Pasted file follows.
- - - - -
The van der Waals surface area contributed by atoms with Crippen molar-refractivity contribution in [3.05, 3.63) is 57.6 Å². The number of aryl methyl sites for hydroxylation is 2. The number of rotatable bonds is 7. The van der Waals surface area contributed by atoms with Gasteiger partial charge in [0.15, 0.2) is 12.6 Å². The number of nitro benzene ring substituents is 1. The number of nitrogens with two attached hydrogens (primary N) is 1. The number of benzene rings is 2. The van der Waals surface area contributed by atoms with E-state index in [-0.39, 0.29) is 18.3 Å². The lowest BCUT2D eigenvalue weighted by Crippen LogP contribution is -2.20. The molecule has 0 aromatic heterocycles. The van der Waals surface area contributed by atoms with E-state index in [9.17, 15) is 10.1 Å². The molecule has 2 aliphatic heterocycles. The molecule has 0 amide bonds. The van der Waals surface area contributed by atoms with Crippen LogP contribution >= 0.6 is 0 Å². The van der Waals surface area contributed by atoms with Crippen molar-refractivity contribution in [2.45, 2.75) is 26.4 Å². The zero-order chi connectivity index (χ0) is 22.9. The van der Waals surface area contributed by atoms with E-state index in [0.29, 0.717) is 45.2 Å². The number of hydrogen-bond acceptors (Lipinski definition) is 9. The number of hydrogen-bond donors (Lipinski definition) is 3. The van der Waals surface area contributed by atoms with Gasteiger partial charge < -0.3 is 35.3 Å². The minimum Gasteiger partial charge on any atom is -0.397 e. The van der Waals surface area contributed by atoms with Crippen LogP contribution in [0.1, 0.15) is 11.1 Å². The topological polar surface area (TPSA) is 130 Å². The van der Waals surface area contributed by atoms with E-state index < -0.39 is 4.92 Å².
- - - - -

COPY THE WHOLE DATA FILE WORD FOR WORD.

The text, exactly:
The van der Waals surface area contributed by atoms with Crippen molar-refractivity contribution in [3.05, 3.63) is 57.6 Å². The number of aryl methyl sites for hydroxylation is 2. The number of rotatable bonds is 7. The van der Waals surface area contributed by atoms with Gasteiger partial charge in [0.15, 0.2) is 12.6 Å². The number of nitro benzene ring substituents is 1. The number of nitrogens with two attached hydrogens (primary N) is 1. The number of benzene rings is 2. The van der Waals surface area contributed by atoms with E-state index in [-0.39, 0.29) is 18.3 Å². The lowest BCUT2D eigenvalue weighted by Crippen LogP contribution is -2.20. The molecule has 0 aromatic heterocycles. The van der Waals surface area contributed by atoms with E-state index in [9.17, 15) is 10.1 Å². The molecule has 2 aliphatic heterocycles. The molecule has 0 amide bonds. The van der Waals surface area contributed by atoms with Crippen LogP contribution >= 0.6 is 0 Å². The van der Waals surface area contributed by atoms with Crippen molar-refractivity contribution in [2.45, 2.75) is 26.4 Å². The zero-order chi connectivity index (χ0) is 22.9. The van der Waals surface area contributed by atoms with E-state index in [0.29, 0.717) is 45.2 Å². The number of hydrogen-bond acceptors (Lipinski definition) is 9. The number of hydrogen-bond donors (Lipinski definition) is 3. The van der Waals surface area contributed by atoms with Gasteiger partial charge < -0.3 is 35.3 Å². The minimum Gasteiger partial charge on any atom is -0.397 e. The van der Waals surface area contributed by atoms with Crippen LogP contribution in [0.1, 0.15) is 11.1 Å². The topological polar surface area (TPSA) is 130 Å². The van der Waals surface area contributed by atoms with E-state index < -0.39 is 4.92 Å².